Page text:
• Call Dr. Celeste Conn at 1 410-708-2608 to schedule an appointment


    Not at least, COVID-19. Cats and dogs have long harbored a corona virus within them.  But it’s a gastrointestinal virus, not a respiratory one.  In fact, many veterinary practices include corona virus in their distemper vaccines for dogs to protect them against diarrheal illness. Recall that when we speak of a distemper shot-DA2PP, it’s a combination vaccine which includes Distemper, Hepatitis, Parvo, Parainfluenza and some include a final C for Corona.

    When I went to vet school, I was taught that corona virus was an intestinal virus mostly found in southern states.  Though we here in Kent County are south of the Mason-Dixon line, I’m referring to areas significantly south.  Because few Yankees dealt with the diarrhea caused by infectious corona virus, many of us eliminated that fraction from our northerly canine vaccines.  The Visiting Vet does not include corona in her vaccine protocol.

    The corona virus which cats harbor in their guts is usually commensal, meaning it exists without causing disease. But rarely-mercifully, a particular virus in a particular cat will mutate into the very virulent and terrible cause of FIP, feline infectious peritonitis, an almost always fatal disease.

    The CDC does not have evidence that pets can spread COVID-19, and there’s no reason to think that pets can be a source of infection for humans.  Vets are not seeing a spike in lower respiratory disease in cats and dogs, though of course it is allergy time when sneezing and runny noses are not uncommon.  Yes, there’s the issue of the 2 Hong Kong dogs whose nasal swabs tested positive for the novel corona virus and the tiger in the Bronx Zoo who was also found to have SARS-CoV-2.  But those animals were not severely ill, and testing positive for an RNA virus, and shedding and spreading it are two different things.  Plus, worldwide, there are less than a handful of mammalian pets whose owners infected them, not the other way around.  The virus does not appear in reptiles or birds.  Curiously, infectious disease experts have found that ferrets and cats, exotic or domestic are more susceptible to the virus although they don’t appear to develop serious disease.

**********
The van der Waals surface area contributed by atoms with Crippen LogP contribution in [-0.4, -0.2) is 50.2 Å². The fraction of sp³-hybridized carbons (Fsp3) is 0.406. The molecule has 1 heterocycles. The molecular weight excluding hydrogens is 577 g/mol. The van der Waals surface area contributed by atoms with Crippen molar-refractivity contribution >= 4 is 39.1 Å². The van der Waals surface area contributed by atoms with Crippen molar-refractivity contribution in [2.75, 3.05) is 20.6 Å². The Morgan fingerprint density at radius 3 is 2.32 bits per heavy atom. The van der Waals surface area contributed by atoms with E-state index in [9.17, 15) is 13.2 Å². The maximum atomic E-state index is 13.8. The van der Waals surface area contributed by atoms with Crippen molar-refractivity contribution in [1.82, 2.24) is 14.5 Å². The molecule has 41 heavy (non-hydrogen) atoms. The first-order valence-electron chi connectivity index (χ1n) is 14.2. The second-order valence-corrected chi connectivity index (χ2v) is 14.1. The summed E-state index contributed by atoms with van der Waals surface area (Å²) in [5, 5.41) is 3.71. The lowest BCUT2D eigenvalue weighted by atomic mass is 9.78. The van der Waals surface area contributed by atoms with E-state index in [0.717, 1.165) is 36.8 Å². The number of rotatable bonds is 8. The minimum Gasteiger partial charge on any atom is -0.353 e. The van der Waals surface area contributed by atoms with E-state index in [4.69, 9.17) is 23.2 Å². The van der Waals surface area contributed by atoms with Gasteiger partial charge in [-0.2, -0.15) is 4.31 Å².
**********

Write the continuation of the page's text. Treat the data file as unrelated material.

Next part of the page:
The American Veterinary Medical Association recommends that if a person tests positive for SARS-CoV-2, then he or she should maintain a safe, hands-off distance from a pet, just as he would another person.  Adhere to a 6 foot boundary and have someone else care for and feed the pet. Don’t hug or kiss them!

    As we adjust to life in this pandemic, it’s important to have a companion by our sides.  Pets lower our blood pressure, dogs need walking so we’re getting more exercise.  Don’t abandon your pets in fear of disease spread.  Keep them, and yourselves safe at home. Dr Celeste Conn has a house call practice in Kent County.  Visit her website at www.thevisitingvet.net.